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‘The Nightmare Brigade: Vol. 1 & 2’ (review)

The Nightmare Brigade #1: The Case of The Girl from Deja Vu
The Nightmare Brigade #2: Into the Woods
Written by Franck Thille
Art by Yomgui Dumont and Drac
Published by Papercutz


The Nightmare Brigade is a series from Papercutz, translated from the original French. It may or may not have been influenced by Stranger Things but either way, I picked up a definite Stranger Things vibe from it…and that’s not a bad thing.

The setting is an experimental sleep clinic where Professor Albert Angus has discovered a way to send his two young teen sons into other teens’ nightmares in order to fix whatever their problems are and stop the bad dreams.

The professor’s biological son Tristan is in a wheelchair and always wears a baseball cap (making me read his lines in the voice of cap-wearing Dustin Henderson of Stranger Things). Esteban is a foster son, said to have been found wandering in the woods with no memories.

In the first volume, they enter the weird nightmares of 14-year-old Sarah, who eventually becomes part of their self-titled team, the Nightmare Brigade. In dreams, each one gains a power they don’t have in real life. Sarah can fly, Esteban can pass through solid objects, and Tristan can walk.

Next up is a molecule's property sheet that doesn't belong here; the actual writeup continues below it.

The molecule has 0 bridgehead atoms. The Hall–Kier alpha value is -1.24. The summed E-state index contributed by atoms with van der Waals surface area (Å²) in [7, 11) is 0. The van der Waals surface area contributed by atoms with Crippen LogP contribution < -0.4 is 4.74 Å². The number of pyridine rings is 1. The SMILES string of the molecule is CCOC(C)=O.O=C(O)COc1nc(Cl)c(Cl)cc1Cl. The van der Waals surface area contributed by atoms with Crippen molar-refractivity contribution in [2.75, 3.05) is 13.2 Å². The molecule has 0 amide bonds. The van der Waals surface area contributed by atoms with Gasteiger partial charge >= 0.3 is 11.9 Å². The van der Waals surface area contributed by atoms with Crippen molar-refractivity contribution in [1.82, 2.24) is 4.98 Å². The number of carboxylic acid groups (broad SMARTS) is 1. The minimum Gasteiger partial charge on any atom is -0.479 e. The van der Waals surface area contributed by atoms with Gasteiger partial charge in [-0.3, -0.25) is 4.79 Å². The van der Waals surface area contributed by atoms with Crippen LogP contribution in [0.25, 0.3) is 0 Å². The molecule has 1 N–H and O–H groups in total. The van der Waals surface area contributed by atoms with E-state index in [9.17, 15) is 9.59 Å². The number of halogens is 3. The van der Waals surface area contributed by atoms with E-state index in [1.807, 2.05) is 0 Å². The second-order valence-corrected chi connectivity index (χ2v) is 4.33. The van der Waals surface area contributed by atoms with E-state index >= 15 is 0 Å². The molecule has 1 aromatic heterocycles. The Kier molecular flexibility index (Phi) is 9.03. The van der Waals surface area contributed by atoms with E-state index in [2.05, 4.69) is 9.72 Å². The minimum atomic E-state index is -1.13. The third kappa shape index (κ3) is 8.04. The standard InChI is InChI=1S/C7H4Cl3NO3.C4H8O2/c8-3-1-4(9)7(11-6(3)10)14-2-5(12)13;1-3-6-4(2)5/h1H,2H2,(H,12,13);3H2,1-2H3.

Compounding their issues is Leonard, an unstable teen held in captivity at the clinic who, at one point, escapes into someone’s dream. Add to this the fact that Professor Angus’s wife’s disappearance had something to do with Leonard…and that’s only one of the Professor’s secrets.

Across the two volumes of surreal dream sequences, there’s a werewolf, shrunken people, talking trees, an empty town, kids being kidnapped, and a voyage on the Titanic. There’s also a lot of rumination on the nature of reality vs. unreality and what makes something—or someone—real.

The first volume has the wonderful title, “The Girl from Deja-Vu.” The second has the much less interesting, Broadway-like, “Into the Woods.” Both volumes toss us into the deep end quickly and keep building, to be continued again after the second.

The story in this all-ages graphic novel series is credited to Franck Thilliez (translated by Joe Johnson) and it has all the excitement, twists, and turns one expects in good fantasy fiction, as well as a group of well-defined characters.

As riveting as the story is, the art and color, by Yomgui Dumont and Drac, are its high points for me. Done in a loose style, page after page after page I’m reminded of the very similar style of one of my personal comics idols—Harvey Kurtzman. It took me a while to really appreciate Kurtzman’s uniquely cartoony style, especially on deadly serious stories such as in his EC war books and their covers. When it finally fell into the right slot in the roulette wheel of my brain, though, I became and have remained a major fan. Conscious or coincidence, I see that style here and I am immediately a major fan.

The Nightmare Brigade is a serialized story very much in the manner of today’s binge-worthy TV shows. I suspect you’ll appreciate bingeing it as well, no matter how old you are. I know I’m hoping to see later volumes!

Booksteve recommends.



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